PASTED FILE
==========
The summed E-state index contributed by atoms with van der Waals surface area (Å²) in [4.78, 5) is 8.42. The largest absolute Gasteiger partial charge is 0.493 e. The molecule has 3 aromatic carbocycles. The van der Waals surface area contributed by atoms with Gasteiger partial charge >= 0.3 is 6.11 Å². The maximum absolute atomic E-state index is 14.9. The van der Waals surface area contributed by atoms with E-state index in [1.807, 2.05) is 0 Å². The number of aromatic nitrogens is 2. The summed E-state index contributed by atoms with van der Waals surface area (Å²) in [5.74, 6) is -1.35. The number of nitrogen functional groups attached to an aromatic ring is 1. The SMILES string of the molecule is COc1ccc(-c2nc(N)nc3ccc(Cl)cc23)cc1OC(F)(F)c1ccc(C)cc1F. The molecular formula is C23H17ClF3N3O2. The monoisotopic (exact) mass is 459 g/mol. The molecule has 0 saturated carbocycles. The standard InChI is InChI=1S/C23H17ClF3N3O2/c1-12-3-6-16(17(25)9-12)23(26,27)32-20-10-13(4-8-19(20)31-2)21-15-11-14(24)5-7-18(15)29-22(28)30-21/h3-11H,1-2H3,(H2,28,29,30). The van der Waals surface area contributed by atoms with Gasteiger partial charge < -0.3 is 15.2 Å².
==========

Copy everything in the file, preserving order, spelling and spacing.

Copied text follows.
The summed E-state index contributed by atoms with van der Waals surface area (Å²) in [4.78, 5) is 8.42. The largest absolute Gasteiger partial charge is 0.493 e. The molecule has 3 aromatic carbocycles. The van der Waals surface area contributed by atoms with Gasteiger partial charge >= 0.3 is 6.11 Å². The maximum absolute atomic E-state index is 14.9. The van der Waals surface area contributed by atoms with E-state index in [1.807, 2.05) is 0 Å². The number of aromatic nitrogens is 2. The summed E-state index contributed by atoms with van der Waals surface area (Å²) in [5.74, 6) is -1.35. The number of nitrogen functional groups attached to an aromatic ring is 1. The SMILES string of the molecule is COc1ccc(-c2nc(N)nc3ccc(Cl)cc23)cc1OC(F)(F)c1ccc(C)cc1F. The molecular formula is C23H17ClF3N3O2. The monoisotopic (exact) mass is 459 g/mol. The molecule has 0 saturated carbocycles. The standard InChI is InChI=1S/C23H17ClF3N3O2/c1-12-3-6-16(17(25)9-12)23(26,27)32-20-10-13(4-8-19(20)31-2)21-15-11-14(24)5-7-18(15)29-22(28)30-21/h3-11H,1-2H3,(H2,28,29,30). The van der Waals surface area contributed by atoms with Gasteiger partial charge < -0.3 is 15.2 Å².